• Sequential numbering for each item.
  • Next & Previous buttons for each image allowing users to easily page through.
Install instructions are the same as for the previous version except you will need to download this new version of the file from here:

I will be leaving each of the different versions available so that you can see how each of the elements was added to the template. hopefully this will help people develp their own versions.

I am currently working on getting paging working.

Things I have yet to work out is how to get keywords & descriptions in to the source xml.

After that I will look at how to get settings in to the lightroom panels...still a long way to go.

Related Posts

Labels: , , ,

Saturday, 14 April 2007 

Creating an ECommerce site using Adobe Photoshop Lightroom and the PayPal Shopping cart

In my previous post I covered what I have learned so far about Adobe Lightroom Web Gallery Templates.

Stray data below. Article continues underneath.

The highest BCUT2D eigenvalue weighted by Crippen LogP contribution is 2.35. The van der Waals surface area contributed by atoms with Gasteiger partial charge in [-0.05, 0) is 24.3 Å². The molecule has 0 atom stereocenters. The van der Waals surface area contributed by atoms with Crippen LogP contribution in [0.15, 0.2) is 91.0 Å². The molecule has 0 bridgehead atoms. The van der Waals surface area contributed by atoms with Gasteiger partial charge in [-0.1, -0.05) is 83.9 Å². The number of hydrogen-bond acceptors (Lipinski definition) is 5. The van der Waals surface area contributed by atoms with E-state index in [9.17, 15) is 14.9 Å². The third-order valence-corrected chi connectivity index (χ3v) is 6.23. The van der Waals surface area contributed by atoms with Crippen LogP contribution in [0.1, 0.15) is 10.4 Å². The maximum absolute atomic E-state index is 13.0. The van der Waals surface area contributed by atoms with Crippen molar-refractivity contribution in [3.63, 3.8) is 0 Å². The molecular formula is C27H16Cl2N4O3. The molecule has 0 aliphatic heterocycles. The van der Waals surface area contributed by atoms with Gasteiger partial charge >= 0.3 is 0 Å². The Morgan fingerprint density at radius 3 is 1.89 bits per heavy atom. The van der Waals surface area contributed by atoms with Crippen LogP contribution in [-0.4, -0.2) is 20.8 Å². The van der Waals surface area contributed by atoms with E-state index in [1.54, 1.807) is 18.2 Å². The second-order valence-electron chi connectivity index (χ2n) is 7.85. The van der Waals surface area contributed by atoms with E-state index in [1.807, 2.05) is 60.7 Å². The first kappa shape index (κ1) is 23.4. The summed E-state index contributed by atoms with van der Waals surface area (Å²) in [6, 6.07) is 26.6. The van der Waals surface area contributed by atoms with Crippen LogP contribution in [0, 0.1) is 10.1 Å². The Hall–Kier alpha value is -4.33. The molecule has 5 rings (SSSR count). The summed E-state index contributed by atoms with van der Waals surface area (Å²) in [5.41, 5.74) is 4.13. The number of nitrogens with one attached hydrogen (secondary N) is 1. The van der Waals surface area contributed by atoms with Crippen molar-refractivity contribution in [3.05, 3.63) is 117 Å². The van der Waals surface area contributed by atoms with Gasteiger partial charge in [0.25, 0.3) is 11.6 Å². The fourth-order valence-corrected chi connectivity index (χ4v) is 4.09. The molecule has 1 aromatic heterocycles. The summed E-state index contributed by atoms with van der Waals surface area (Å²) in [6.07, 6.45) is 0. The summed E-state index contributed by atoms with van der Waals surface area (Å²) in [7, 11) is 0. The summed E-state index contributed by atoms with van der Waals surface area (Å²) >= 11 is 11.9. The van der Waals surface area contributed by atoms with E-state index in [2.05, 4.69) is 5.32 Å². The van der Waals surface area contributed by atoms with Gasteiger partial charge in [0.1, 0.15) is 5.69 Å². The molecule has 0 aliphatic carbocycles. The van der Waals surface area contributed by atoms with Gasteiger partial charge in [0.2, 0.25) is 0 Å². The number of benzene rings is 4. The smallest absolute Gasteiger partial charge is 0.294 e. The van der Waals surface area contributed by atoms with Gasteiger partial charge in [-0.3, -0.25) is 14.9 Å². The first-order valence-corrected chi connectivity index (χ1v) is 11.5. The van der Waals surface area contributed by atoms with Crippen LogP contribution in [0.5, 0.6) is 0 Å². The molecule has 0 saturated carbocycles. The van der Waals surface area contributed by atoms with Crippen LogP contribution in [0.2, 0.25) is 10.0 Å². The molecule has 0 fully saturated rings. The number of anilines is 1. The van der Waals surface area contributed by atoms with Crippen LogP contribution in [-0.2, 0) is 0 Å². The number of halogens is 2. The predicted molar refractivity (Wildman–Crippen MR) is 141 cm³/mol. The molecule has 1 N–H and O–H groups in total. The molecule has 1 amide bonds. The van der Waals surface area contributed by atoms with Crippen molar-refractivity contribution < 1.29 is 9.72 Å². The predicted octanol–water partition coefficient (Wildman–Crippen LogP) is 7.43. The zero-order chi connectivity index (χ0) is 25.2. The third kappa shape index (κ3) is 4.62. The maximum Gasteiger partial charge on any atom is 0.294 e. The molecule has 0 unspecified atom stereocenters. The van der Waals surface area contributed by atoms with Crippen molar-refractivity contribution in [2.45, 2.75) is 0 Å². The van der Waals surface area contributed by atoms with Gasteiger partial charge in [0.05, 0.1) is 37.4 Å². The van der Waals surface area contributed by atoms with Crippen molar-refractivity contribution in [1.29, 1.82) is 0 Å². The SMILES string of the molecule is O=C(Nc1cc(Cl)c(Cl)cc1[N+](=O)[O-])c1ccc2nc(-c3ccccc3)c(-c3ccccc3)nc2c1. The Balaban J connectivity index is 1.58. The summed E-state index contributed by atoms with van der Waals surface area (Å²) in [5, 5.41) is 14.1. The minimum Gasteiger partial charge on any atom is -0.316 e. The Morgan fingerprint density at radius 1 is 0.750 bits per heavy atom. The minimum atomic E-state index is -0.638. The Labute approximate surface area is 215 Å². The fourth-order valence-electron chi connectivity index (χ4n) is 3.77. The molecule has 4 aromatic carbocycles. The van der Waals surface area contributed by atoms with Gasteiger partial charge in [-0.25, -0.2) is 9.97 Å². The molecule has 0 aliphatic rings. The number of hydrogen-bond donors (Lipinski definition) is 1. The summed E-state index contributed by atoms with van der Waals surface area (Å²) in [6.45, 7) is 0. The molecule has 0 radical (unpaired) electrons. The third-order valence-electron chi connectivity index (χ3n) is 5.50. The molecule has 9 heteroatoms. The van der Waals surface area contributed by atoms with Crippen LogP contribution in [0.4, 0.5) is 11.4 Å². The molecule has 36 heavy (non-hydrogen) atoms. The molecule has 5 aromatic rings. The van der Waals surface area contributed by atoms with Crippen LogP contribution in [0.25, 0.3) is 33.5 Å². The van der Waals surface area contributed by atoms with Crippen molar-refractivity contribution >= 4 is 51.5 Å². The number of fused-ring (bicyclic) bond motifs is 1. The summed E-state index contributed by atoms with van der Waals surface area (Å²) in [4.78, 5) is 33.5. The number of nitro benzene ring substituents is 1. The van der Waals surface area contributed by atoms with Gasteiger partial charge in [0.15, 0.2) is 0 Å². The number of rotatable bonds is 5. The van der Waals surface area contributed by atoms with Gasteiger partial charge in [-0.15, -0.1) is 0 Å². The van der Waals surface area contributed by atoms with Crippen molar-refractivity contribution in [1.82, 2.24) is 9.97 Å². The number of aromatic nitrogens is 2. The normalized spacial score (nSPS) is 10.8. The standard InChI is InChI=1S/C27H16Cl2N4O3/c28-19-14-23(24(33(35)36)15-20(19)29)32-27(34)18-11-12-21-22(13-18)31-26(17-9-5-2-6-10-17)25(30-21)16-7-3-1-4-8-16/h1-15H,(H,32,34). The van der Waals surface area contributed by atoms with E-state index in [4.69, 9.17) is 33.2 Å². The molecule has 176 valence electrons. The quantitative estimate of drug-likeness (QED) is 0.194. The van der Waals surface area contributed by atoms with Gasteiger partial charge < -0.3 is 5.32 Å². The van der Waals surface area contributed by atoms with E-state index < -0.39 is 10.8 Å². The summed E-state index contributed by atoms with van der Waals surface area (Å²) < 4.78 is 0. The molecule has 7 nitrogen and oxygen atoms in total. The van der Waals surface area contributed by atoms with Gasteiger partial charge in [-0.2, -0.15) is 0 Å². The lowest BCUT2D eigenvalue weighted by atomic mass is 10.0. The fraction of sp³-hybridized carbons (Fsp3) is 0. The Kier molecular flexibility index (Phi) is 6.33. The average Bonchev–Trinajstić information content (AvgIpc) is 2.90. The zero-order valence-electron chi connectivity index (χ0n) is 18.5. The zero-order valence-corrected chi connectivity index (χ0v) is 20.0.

Using what I have learnt so far I have created a template for web-gallerys that uses the paypal shopping cart. It's far from perfect..but I intend to re-visit the issues when I get a chance, and others might be able to progress things faster than me.

To use the template:

1. Download the file.

2. Unzip it to the Web Galleries folder (by default you don't have one so you will need to create it):
  • On Mac, &lt;your home directory>/Library/Application Support/Adobe/Lightroom/Web Galleries/.
  • On Windows, put the gallery in C:\Documents and Settings\username\Application Data\Adobe\Lightroom\Web Galleries.

On a PC the Application Data directory is hidden so you will need to enable "show hidden folders" before you can browse to it.